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Shape Units of Work

Level 1 Shape

Achievement Objectives Learning Outcomes Unit title
  • sort, compare and classify 2D and 3D objects such as triangle, square, oblong, circle, oval, pentagon, hexagon, diamond, box, cylinder, and sphere
  • describe shape attributes in their own language
Shape Makers
  • use the language ‘side’ and ‘corner’ in describing shapes
  • classify 2D shapes according to how many sides they have
  • identify 2D shapes by name
Shape Explorers
  • classify the shapes into categories
  • discuss differences and likenesses of the shapes
  • explore, experiment and talk about the form and function of the shapes in their own language
  • follow a sequence of directions
New Kids on the Block
  • name 2-dimensional shapes: triangle, square, oblong (non-square rectangle), circle, oval, pentagon, hexagon and diamond
  • describe shape attributes in their own language
Arty Shapes

Level 2 Shape

Achievement Objectives Learning Outcomes Unit title
  • explore and describe faces, edges, and corners of 2D and 3D objects
  • make, name and describe polygons and other plane shapes
Foil Fun
  • explain in their own language what line symmetry is
  • describe the process of making shapes with line symmetry.
  • name common two-dimensional mathematical shapes
  • describe the differences between common two-dimensional mathematical shapes in relation to number of sides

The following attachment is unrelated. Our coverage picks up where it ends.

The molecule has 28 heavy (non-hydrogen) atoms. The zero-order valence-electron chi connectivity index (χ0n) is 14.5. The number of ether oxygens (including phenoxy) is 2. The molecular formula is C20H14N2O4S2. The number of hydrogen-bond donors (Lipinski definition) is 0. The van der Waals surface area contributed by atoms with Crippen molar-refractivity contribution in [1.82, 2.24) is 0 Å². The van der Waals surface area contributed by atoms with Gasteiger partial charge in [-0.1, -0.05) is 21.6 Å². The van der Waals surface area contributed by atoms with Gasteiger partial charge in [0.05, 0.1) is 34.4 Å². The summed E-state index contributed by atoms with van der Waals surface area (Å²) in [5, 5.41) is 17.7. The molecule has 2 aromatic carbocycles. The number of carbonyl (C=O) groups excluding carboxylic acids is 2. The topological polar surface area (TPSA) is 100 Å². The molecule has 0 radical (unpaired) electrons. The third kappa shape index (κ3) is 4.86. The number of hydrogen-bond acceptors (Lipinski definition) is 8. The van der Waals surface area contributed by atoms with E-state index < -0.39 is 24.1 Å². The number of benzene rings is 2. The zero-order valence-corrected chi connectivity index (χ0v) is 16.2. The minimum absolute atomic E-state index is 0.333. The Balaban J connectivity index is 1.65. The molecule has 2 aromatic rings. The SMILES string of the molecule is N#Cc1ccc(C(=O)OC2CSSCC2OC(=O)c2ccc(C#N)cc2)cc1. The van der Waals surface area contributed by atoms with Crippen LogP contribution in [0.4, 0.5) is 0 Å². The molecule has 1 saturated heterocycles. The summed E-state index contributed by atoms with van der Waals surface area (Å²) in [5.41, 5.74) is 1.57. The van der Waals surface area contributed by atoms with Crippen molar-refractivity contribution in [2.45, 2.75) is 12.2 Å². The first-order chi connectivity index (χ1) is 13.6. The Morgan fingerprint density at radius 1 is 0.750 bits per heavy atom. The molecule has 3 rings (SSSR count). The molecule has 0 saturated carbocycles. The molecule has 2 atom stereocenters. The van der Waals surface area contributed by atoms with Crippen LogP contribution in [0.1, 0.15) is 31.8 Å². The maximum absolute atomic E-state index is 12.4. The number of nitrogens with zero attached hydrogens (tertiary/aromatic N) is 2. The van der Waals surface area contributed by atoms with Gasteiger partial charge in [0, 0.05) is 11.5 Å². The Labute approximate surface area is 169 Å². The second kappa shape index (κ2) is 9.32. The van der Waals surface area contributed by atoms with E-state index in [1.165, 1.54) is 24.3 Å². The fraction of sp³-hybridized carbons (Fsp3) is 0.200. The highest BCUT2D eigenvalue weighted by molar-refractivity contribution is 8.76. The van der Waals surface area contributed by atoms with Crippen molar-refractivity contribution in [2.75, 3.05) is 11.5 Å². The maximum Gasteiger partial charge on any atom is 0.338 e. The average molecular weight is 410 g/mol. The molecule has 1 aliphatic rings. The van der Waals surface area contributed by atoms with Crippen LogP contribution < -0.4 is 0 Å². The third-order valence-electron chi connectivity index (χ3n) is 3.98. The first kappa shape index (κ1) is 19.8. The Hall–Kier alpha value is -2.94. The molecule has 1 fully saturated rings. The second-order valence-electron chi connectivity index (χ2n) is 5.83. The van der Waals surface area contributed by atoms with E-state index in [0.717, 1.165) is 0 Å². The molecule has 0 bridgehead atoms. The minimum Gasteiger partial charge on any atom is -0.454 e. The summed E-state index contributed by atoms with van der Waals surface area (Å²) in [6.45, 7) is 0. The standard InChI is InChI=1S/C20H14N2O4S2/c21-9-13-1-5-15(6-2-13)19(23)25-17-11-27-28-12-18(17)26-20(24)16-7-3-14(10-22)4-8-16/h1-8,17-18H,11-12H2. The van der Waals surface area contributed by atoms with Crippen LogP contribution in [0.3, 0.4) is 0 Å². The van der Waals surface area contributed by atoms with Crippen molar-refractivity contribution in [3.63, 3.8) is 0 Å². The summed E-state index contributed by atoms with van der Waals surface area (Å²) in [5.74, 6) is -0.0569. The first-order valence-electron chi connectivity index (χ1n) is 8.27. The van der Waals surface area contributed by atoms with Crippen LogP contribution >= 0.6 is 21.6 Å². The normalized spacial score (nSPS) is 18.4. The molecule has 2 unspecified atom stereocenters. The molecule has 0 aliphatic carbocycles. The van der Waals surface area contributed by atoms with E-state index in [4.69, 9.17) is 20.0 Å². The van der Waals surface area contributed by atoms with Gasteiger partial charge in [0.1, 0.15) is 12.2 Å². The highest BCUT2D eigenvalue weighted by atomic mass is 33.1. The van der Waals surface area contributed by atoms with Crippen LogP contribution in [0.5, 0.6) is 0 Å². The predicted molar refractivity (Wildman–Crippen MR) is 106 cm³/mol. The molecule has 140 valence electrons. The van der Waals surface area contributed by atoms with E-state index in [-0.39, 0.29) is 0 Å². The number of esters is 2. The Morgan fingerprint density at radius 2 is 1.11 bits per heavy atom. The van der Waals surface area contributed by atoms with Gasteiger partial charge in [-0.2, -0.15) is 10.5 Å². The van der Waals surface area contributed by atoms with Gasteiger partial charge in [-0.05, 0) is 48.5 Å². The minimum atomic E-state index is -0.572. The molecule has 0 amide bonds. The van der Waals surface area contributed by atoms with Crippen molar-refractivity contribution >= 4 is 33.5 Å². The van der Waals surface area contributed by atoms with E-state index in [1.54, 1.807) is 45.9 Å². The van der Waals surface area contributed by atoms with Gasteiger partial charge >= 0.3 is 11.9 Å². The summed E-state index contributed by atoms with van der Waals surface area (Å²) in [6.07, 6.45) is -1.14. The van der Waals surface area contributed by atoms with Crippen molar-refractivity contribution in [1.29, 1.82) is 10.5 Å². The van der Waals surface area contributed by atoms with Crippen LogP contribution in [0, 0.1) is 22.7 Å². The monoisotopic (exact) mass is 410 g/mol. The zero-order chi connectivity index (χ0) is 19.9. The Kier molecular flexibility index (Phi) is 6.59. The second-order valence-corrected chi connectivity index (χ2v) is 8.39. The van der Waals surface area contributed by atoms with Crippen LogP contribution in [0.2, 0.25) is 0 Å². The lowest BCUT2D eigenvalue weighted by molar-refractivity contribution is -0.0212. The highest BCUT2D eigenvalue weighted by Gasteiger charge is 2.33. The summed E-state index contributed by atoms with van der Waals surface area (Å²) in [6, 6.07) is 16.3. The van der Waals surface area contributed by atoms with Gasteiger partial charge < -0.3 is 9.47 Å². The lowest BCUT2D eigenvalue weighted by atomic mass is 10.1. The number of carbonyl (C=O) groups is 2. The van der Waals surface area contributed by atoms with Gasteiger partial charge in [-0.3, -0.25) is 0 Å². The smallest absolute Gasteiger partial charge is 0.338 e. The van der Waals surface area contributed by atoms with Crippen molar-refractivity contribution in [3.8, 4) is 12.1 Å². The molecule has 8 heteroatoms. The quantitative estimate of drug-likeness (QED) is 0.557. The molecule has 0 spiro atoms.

Fold and Cut

Level 3 Shape

Achievement Objectives Learning Outcomes Unit title
  • construct models of polyhedra using everyday materials
  • use the terms faces, edges and vertices to describe models of polyhedra
Shapes With Sticks
  • investigate properties of symmetry in shapes
  • investigate spatial features of shapes
  • use both English and Te Reo Maori to describe different polygonal shapes
Te Whanau Taparau
  • find all the lines of reflection symmetry in a given shape
  • identify the order of rotational symmetry of a given shape (how many times it "maps" onto itself in a full turn)
  • create designs which have reflection symmetry, rotational symmetry (orders 2, 3, 4, 6) and translational symmetry
Logo Licences

Level 4 Shape

Achievement Objectives Learning Outcomes Unit title
  • explain why a shape tessellates
  • find the size of the interior and exterior angles in regular polygons
  • use the properties of interior angles in regular polygons to justify the existence of only five platonic solids
Space Tiling with Captain Planet
  • investigate the relationship between the diagonals and lengths of a rectangle
  • investigate the relationship between the angle of the diagonal and length of rectangles sides
  • use rulers, compasses and protractors accurately
  • create regular and semi-regular tessellations of the plane
  • demonstrate why a given tessellation will cover the plane